By Tim Dulaney, PhD, FRM and Tim Husson, PhD
On Monday, the Financial Industry Regulatory Authority (FINRA) published their Report on Conflicts of Interest (PDF) "to better understand how [a number of a large firms] manage conflicts of interest and to identify effective practices to manage those conflicts." The report details observations made in connection with FINRA's targeted examination letter in July 2012 as well as in-person meetings resulting from that letter.
The report makes it clear that a well-defined framework is necessary for effective management of conflicts of interest. Staff should understand their responsibility to identify conflicts of interest, and compensation packages should be structured so as to minimize potential conflicts of interest.
As new products develop, so to does the potential for new conflicts of interest. FINRA notes that firms "at the forefront of financial innovation are in the best position, and are uniquely obligated, to identify the conflicts of interest that may exist at a product’s inception or that develop over time." FINRA hit the nail on the head here since, in our experience, new products tend to breed the most egregious conflicts of interest.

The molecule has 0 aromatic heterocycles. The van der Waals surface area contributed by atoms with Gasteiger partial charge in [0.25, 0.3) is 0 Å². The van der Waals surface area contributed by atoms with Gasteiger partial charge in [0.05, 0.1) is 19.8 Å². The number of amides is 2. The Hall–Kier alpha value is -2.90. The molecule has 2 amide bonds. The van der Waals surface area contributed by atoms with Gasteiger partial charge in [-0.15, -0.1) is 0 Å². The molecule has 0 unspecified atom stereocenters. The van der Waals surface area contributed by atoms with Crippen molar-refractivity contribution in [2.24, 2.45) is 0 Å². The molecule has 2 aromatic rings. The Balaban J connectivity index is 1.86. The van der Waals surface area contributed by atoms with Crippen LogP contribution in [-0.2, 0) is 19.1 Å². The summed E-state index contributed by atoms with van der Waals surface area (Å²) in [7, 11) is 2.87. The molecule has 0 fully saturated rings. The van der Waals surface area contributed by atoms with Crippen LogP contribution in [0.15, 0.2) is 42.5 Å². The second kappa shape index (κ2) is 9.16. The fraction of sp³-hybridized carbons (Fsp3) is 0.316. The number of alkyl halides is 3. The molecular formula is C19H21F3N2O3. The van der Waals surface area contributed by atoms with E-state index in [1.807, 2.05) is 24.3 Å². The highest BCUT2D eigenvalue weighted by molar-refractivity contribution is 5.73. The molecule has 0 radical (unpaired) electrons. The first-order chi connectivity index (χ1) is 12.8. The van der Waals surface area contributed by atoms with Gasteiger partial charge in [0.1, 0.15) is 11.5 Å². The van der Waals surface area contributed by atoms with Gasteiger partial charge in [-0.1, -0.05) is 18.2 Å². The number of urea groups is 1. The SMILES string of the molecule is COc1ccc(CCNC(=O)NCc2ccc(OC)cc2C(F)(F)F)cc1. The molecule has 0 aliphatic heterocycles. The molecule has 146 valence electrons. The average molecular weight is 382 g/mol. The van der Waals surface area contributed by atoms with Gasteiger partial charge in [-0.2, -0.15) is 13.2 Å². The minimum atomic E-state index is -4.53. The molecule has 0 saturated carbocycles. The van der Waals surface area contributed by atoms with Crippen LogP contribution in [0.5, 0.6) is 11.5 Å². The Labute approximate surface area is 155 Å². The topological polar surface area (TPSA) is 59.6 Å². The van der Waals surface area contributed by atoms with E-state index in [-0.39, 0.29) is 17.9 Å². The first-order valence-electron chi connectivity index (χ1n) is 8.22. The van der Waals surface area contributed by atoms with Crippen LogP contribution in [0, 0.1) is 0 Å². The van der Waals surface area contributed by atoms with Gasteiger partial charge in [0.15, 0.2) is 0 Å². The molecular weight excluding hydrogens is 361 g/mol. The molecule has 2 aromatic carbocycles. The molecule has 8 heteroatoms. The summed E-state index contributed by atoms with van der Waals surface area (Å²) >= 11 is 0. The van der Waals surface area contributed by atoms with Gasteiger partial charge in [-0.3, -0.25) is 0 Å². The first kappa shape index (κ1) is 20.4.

The report also suggests augmenting a firm's code of conduct to include a "best-interest-of-the-customer" standard. Such a standard, if uniformly implemented, would go a long way toward increasing investor protection.
FINRA seems content with the progress made by broker-dealers so far, but notes that "[i]f firms make inadequate progress [to address conflicts of interest], FINRA will evaluate whether conflicts-focused rulemaking is necessary to enhance investor protection."
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